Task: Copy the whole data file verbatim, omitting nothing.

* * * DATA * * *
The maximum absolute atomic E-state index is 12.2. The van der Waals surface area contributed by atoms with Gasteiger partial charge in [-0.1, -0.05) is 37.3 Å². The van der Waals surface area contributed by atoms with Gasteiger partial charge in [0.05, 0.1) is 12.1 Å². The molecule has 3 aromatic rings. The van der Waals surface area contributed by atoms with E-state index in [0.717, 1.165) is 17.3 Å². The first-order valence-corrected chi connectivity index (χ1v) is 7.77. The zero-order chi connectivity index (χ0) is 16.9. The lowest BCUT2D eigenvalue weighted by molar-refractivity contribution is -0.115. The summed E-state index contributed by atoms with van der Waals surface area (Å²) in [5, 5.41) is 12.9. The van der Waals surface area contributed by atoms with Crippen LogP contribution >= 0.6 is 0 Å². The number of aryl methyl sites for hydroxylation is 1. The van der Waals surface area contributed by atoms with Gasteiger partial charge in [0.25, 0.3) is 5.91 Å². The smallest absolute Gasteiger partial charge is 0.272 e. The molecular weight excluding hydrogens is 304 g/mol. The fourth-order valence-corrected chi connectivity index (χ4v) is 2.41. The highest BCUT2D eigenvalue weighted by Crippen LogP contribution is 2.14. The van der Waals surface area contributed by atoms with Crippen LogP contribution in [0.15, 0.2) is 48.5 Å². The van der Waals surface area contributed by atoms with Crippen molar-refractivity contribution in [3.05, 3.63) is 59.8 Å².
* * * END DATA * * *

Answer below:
The maximum absolute atomic E-state index is 12.2. The van der Waals surface area contributed by atoms with Gasteiger partial charge in [-0.1, -0.05) is 37.3 Å². The van der Waals surface area contributed by atoms with Gasteiger partial charge in [0.05, 0.1) is 12.1 Å². The molecule has 3 aromatic rings. The van der Waals surface area contributed by atoms with E-state index in [0.717, 1.165) is 17.3 Å². The first-order valence-corrected chi connectivity index (χ1v) is 7.77. The zero-order chi connectivity index (χ0) is 16.9. The lowest BCUT2D eigenvalue weighted by molar-refractivity contribution is -0.115. The summed E-state index contributed by atoms with van der Waals surface area (Å²) in [5, 5.41) is 12.9. The van der Waals surface area contributed by atoms with Crippen LogP contribution >= 0.6 is 0 Å². The number of aryl methyl sites for hydroxylation is 1. The van der Waals surface area contributed by atoms with Gasteiger partial charge in [0.25, 0.3) is 5.91 Å². The smallest absolute Gasteiger partial charge is 0.272 e. The molecular weight excluding hydrogens is 304 g/mol. The fourth-order valence-corrected chi connectivity index (χ4v) is 2.41. The highest BCUT2D eigenvalue weighted by Crippen LogP contribution is 2.14. The van der Waals surface area contributed by atoms with Crippen LogP contribution in [0.15, 0.2) is 48.5 Å². The van der Waals surface area contributed by atoms with Crippen molar-refractivity contribution in [3.05, 3.63) is 59.8 Å².